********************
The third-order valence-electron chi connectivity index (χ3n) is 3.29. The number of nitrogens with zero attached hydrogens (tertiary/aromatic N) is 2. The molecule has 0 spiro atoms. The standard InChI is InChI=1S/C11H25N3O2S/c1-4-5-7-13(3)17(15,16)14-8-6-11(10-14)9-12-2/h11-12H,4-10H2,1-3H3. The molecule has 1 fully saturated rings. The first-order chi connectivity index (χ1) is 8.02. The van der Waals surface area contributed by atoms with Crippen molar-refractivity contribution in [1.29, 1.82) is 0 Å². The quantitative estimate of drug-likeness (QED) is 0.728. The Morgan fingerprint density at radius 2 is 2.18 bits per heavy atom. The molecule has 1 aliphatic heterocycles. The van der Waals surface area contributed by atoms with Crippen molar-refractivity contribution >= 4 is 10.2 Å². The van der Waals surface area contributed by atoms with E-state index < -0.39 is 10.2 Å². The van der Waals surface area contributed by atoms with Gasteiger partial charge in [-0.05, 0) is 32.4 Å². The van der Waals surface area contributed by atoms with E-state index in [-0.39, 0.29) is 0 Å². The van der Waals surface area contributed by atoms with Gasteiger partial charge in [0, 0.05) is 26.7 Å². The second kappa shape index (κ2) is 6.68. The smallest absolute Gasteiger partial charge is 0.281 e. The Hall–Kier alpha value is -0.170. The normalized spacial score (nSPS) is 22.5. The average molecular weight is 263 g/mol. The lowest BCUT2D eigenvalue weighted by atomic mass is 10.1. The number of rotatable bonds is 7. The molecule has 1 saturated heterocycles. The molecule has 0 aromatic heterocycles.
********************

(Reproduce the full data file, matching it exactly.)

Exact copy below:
The third-order valence-electron chi connectivity index (χ3n) is 3.29. The number of nitrogens with zero attached hydrogens (tertiary/aromatic N) is 2. The molecule has 0 spiro atoms. The standard InChI is InChI=1S/C11H25N3O2S/c1-4-5-7-13(3)17(15,16)14-8-6-11(10-14)9-12-2/h11-12H,4-10H2,1-3H3. The molecule has 1 fully saturated rings. The first-order chi connectivity index (χ1) is 8.02. The van der Waals surface area contributed by atoms with Crippen molar-refractivity contribution in [1.29, 1.82) is 0 Å². The quantitative estimate of drug-likeness (QED) is 0.728. The Morgan fingerprint density at radius 2 is 2.18 bits per heavy atom. The molecule has 1 aliphatic heterocycles. The van der Waals surface area contributed by atoms with Crippen molar-refractivity contribution >= 4 is 10.2 Å². The van der Waals surface area contributed by atoms with E-state index < -0.39 is 10.2 Å². The van der Waals surface area contributed by atoms with Gasteiger partial charge in [-0.05, 0) is 32.4 Å². The van der Waals surface area contributed by atoms with E-state index in [-0.39, 0.29) is 0 Å². The van der Waals surface area contributed by atoms with Gasteiger partial charge in [0, 0.05) is 26.7 Å². The second kappa shape index (κ2) is 6.68. The smallest absolute Gasteiger partial charge is 0.281 e. The Hall–Kier alpha value is -0.170. The normalized spacial score (nSPS) is 22.5. The average molecular weight is 263 g/mol. The lowest BCUT2D eigenvalue weighted by atomic mass is 10.1. The number of rotatable bonds is 7. The molecule has 1 saturated heterocycles. The molecule has 0 aromatic heterocycles.